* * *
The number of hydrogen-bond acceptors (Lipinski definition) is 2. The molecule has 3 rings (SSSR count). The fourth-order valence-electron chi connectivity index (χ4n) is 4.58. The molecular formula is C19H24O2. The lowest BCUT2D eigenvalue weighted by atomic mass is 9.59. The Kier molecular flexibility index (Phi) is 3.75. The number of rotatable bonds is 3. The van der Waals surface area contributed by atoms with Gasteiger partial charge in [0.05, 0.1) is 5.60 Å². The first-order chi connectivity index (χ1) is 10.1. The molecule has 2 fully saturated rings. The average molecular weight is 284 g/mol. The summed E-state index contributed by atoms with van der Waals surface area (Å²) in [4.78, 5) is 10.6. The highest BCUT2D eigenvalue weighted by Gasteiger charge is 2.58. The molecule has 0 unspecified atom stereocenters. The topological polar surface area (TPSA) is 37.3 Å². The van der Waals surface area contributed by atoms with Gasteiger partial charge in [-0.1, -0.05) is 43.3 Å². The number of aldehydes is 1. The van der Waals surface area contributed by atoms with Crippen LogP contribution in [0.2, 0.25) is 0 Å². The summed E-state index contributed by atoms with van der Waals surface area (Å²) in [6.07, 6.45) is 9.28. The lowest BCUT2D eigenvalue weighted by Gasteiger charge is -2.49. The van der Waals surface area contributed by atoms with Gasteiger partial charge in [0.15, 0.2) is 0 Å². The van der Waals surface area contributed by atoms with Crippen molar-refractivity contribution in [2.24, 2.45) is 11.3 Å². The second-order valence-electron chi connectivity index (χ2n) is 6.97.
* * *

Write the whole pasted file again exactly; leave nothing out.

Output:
The number of hydrogen-bond acceptors (Lipinski definition) is 2. The molecule has 3 rings (SSSR count). The fourth-order valence-electron chi connectivity index (χ4n) is 4.58. The molecular formula is C19H24O2. The lowest BCUT2D eigenvalue weighted by atomic mass is 9.59. The Kier molecular flexibility index (Phi) is 3.75. The number of rotatable bonds is 3. The van der Waals surface area contributed by atoms with Gasteiger partial charge in [0.05, 0.1) is 5.60 Å². The first-order chi connectivity index (χ1) is 10.1. The molecule has 2 fully saturated rings. The average molecular weight is 284 g/mol. The summed E-state index contributed by atoms with van der Waals surface area (Å²) in [4.78, 5) is 10.6. The highest BCUT2D eigenvalue weighted by Gasteiger charge is 2.58. The molecule has 0 unspecified atom stereocenters. The topological polar surface area (TPSA) is 37.3 Å². The van der Waals surface area contributed by atoms with Gasteiger partial charge in [-0.1, -0.05) is 43.3 Å². The number of aldehydes is 1. The van der Waals surface area contributed by atoms with Crippen LogP contribution in [0.2, 0.25) is 0 Å². The summed E-state index contributed by atoms with van der Waals surface area (Å²) in [6.07, 6.45) is 9.28. The lowest BCUT2D eigenvalue weighted by Gasteiger charge is -2.49. The van der Waals surface area contributed by atoms with Gasteiger partial charge in [0.15, 0.2) is 0 Å². The van der Waals surface area contributed by atoms with Crippen molar-refractivity contribution in [2.24, 2.45) is 11.3 Å². The second-order valence-electron chi connectivity index (χ2n) is 6.97.